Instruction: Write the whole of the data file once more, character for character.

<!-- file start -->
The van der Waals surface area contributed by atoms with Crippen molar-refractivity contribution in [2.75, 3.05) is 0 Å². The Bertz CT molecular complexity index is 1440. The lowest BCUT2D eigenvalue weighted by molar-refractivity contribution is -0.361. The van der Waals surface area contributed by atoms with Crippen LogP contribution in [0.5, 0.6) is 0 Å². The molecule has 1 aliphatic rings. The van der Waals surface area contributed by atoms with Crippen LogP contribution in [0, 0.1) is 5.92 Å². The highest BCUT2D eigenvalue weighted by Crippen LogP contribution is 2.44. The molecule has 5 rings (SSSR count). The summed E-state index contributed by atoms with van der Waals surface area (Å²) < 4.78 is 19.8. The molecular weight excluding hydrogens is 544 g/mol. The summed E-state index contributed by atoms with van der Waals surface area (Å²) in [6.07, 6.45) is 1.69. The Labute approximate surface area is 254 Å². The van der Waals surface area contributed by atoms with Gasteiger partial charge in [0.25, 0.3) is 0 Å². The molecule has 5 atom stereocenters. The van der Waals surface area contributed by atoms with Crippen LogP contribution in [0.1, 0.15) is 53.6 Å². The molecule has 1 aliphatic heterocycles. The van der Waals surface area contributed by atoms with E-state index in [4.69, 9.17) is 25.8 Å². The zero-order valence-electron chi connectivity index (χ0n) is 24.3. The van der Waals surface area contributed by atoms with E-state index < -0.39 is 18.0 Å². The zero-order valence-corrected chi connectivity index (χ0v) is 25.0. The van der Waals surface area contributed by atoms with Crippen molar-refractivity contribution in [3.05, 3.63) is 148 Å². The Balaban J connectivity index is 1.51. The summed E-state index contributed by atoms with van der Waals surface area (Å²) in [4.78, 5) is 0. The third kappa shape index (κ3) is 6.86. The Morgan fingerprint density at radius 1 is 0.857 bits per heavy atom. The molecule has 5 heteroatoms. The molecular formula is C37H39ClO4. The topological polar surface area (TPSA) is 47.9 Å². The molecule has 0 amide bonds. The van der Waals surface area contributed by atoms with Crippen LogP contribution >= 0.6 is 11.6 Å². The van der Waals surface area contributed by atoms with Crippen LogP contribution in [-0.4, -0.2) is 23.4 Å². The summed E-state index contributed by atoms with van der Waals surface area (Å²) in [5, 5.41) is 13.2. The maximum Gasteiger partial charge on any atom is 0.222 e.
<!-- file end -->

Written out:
The van der Waals surface area contributed by atoms with Crippen molar-refractivity contribution in [2.75, 3.05) is 0 Å². The Bertz CT molecular complexity index is 1440. The lowest BCUT2D eigenvalue weighted by molar-refractivity contribution is -0.361. The van der Waals surface area contributed by atoms with Crippen LogP contribution in [0.5, 0.6) is 0 Å². The molecule has 1 aliphatic rings. The van der Waals surface area contributed by atoms with Crippen LogP contribution in [0, 0.1) is 5.92 Å². The highest BCUT2D eigenvalue weighted by Crippen LogP contribution is 2.44. The molecule has 5 rings (SSSR count). The summed E-state index contributed by atoms with van der Waals surface area (Å²) < 4.78 is 19.8. The molecular weight excluding hydrogens is 544 g/mol. The summed E-state index contributed by atoms with van der Waals surface area (Å²) in [6.07, 6.45) is 1.69. The Labute approximate surface area is 254 Å². The van der Waals surface area contributed by atoms with Gasteiger partial charge in [0.25, 0.3) is 0 Å². The molecule has 5 atom stereocenters. The van der Waals surface area contributed by atoms with Crippen LogP contribution in [0.1, 0.15) is 53.6 Å². The molecule has 1 aliphatic heterocycles. The van der Waals surface area contributed by atoms with E-state index in [4.69, 9.17) is 25.8 Å². The zero-order valence-electron chi connectivity index (χ0n) is 24.3. The van der Waals surface area contributed by atoms with E-state index < -0.39 is 18.0 Å². The zero-order valence-corrected chi connectivity index (χ0v) is 25.0. The van der Waals surface area contributed by atoms with Crippen molar-refractivity contribution in [3.05, 3.63) is 148 Å². The Balaban J connectivity index is 1.51. The summed E-state index contributed by atoms with van der Waals surface area (Å²) in [4.78, 5) is 0. The third kappa shape index (κ3) is 6.86. The Morgan fingerprint density at radius 1 is 0.857 bits per heavy atom. The molecule has 5 heteroatoms. The molecular formula is C37H39ClO4. The topological polar surface area (TPSA) is 47.9 Å². The molecule has 0 amide bonds. The van der Waals surface area contributed by atoms with Crippen LogP contribution >= 0.6 is 11.6 Å². The van der Waals surface area contributed by atoms with Crippen LogP contribution in [-0.4, -0.2) is 23.4 Å². The summed E-state index contributed by atoms with van der Waals surface area (Å²) in [5, 5.41) is 13.2. The maximum Gasteiger partial charge on any atom is 0.222 e.